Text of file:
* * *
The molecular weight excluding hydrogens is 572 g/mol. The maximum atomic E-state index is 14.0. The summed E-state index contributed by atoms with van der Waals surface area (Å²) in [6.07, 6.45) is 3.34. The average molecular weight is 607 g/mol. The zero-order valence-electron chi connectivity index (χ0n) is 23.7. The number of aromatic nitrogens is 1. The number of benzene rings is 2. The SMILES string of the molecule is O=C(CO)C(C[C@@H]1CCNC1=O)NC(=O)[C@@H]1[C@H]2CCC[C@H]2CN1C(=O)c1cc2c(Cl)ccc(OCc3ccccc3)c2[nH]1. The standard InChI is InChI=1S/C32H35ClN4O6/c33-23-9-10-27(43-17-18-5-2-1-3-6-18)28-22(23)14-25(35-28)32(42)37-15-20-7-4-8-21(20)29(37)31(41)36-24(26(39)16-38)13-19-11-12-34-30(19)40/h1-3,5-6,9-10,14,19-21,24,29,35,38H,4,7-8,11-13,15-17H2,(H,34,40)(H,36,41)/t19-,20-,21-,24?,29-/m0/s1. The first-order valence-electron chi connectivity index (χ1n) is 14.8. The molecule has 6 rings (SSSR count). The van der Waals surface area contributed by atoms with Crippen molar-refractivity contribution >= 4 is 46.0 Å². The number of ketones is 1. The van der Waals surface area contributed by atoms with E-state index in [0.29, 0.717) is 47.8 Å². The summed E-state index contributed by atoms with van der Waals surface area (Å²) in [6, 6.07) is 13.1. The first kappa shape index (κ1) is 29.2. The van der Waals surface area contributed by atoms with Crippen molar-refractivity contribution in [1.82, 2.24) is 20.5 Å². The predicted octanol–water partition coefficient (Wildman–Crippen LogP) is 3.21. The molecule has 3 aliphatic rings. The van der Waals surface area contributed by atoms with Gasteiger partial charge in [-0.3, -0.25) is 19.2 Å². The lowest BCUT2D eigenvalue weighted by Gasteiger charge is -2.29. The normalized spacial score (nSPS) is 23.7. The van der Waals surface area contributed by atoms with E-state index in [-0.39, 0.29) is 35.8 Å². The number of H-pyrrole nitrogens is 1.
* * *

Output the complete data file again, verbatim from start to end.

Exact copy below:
The molecular weight excluding hydrogens is 572 g/mol. The maximum atomic E-state index is 14.0. The summed E-state index contributed by atoms with van der Waals surface area (Å²) in [6.07, 6.45) is 3.34. The average molecular weight is 607 g/mol. The zero-order valence-electron chi connectivity index (χ0n) is 23.7. The number of aromatic nitrogens is 1. The number of benzene rings is 2. The SMILES string of the molecule is O=C(CO)C(C[C@@H]1CCNC1=O)NC(=O)[C@@H]1[C@H]2CCC[C@H]2CN1C(=O)c1cc2c(Cl)ccc(OCc3ccccc3)c2[nH]1. The standard InChI is InChI=1S/C32H35ClN4O6/c33-23-9-10-27(43-17-18-5-2-1-3-6-18)28-22(23)14-25(35-28)32(42)37-15-20-7-4-8-21(20)29(37)31(41)36-24(26(39)16-38)13-19-11-12-34-30(19)40/h1-3,5-6,9-10,14,19-21,24,29,35,38H,4,7-8,11-13,15-17H2,(H,34,40)(H,36,41)/t19-,20-,21-,24?,29-/m0/s1. The first-order valence-electron chi connectivity index (χ1n) is 14.8. The molecule has 6 rings (SSSR count). The van der Waals surface area contributed by atoms with Crippen molar-refractivity contribution >= 4 is 46.0 Å². The number of ketones is 1. The van der Waals surface area contributed by atoms with E-state index in [0.29, 0.717) is 47.8 Å². The summed E-state index contributed by atoms with van der Waals surface area (Å²) in [6, 6.07) is 13.1. The first kappa shape index (κ1) is 29.2. The van der Waals surface area contributed by atoms with Crippen molar-refractivity contribution in [1.82, 2.24) is 20.5 Å². The predicted octanol–water partition coefficient (Wildman–Crippen LogP) is 3.21. The molecule has 3 aliphatic rings. The van der Waals surface area contributed by atoms with Gasteiger partial charge in [-0.3, -0.25) is 19.2 Å². The lowest BCUT2D eigenvalue weighted by Gasteiger charge is -2.29. The normalized spacial score (nSPS) is 23.7. The van der Waals surface area contributed by atoms with E-state index in [-0.39, 0.29) is 35.8 Å². The number of H-pyrrole nitrogens is 1.